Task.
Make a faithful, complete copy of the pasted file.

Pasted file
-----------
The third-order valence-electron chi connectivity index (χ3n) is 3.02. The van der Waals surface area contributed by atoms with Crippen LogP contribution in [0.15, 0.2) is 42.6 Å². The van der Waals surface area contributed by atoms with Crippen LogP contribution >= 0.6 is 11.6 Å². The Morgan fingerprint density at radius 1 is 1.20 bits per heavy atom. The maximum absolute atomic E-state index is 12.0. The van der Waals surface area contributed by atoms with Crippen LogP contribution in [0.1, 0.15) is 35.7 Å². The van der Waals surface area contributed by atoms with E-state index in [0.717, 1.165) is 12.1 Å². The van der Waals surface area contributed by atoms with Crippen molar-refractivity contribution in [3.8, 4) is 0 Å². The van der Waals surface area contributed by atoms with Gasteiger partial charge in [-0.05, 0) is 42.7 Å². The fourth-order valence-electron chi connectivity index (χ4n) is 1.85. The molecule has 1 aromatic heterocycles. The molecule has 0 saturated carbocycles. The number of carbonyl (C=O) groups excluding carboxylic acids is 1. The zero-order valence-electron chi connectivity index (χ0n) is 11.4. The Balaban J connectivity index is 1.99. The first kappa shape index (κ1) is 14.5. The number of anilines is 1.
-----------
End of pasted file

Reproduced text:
The third-order valence-electron chi connectivity index (χ3n) is 3.02. The van der Waals surface area contributed by atoms with Crippen LogP contribution in [0.15, 0.2) is 42.6 Å². The van der Waals surface area contributed by atoms with Crippen LogP contribution >= 0.6 is 11.6 Å². The Morgan fingerprint density at radius 1 is 1.20 bits per heavy atom. The maximum absolute atomic E-state index is 12.0. The van der Waals surface area contributed by atoms with Crippen LogP contribution in [0.1, 0.15) is 35.7 Å². The van der Waals surface area contributed by atoms with E-state index in [0.717, 1.165) is 12.1 Å². The van der Waals surface area contributed by atoms with Crippen molar-refractivity contribution in [3.8, 4) is 0 Å². The van der Waals surface area contributed by atoms with Gasteiger partial charge in [-0.05, 0) is 42.7 Å². The fourth-order valence-electron chi connectivity index (χ4n) is 1.85. The molecule has 1 aromatic heterocycles. The molecule has 0 saturated carbocycles. The number of carbonyl (C=O) groups excluding carboxylic acids is 1. The zero-order valence-electron chi connectivity index (χ0n) is 11.4. The Balaban J connectivity index is 1.99. The first kappa shape index (κ1) is 14.5. The number of anilines is 1.